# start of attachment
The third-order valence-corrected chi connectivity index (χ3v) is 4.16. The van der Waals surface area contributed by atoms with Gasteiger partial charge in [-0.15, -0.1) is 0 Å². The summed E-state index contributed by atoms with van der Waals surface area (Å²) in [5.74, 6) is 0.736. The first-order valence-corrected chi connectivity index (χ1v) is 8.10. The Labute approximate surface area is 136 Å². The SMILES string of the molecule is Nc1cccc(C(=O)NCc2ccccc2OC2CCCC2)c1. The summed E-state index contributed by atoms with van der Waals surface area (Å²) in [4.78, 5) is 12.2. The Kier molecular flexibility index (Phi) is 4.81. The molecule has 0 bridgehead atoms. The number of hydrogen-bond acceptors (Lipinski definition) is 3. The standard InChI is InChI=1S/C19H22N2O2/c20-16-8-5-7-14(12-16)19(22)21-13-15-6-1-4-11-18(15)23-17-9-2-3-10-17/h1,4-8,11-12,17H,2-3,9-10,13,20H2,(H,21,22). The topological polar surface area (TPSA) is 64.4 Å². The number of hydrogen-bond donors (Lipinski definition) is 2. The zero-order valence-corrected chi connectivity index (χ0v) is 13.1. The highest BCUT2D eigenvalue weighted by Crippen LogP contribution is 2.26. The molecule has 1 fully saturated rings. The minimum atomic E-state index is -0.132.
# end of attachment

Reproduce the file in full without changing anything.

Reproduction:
The third-order valence-corrected chi connectivity index (χ3v) is 4.16. The van der Waals surface area contributed by atoms with Gasteiger partial charge in [-0.15, -0.1) is 0 Å². The summed E-state index contributed by atoms with van der Waals surface area (Å²) in [5.74, 6) is 0.736. The first-order valence-corrected chi connectivity index (χ1v) is 8.10. The Labute approximate surface area is 136 Å². The SMILES string of the molecule is Nc1cccc(C(=O)NCc2ccccc2OC2CCCC2)c1. The summed E-state index contributed by atoms with van der Waals surface area (Å²) in [4.78, 5) is 12.2. The Kier molecular flexibility index (Phi) is 4.81. The molecule has 0 bridgehead atoms. The number of hydrogen-bond acceptors (Lipinski definition) is 3. The standard InChI is InChI=1S/C19H22N2O2/c20-16-8-5-7-14(12-16)19(22)21-13-15-6-1-4-11-18(15)23-17-9-2-3-10-17/h1,4-8,11-12,17H,2-3,9-10,13,20H2,(H,21,22). The topological polar surface area (TPSA) is 64.4 Å². The number of hydrogen-bond donors (Lipinski definition) is 2. The zero-order valence-corrected chi connectivity index (χ0v) is 13.1. The highest BCUT2D eigenvalue weighted by Crippen LogP contribution is 2.26. The molecule has 1 fully saturated rings. The minimum atomic E-state index is -0.132.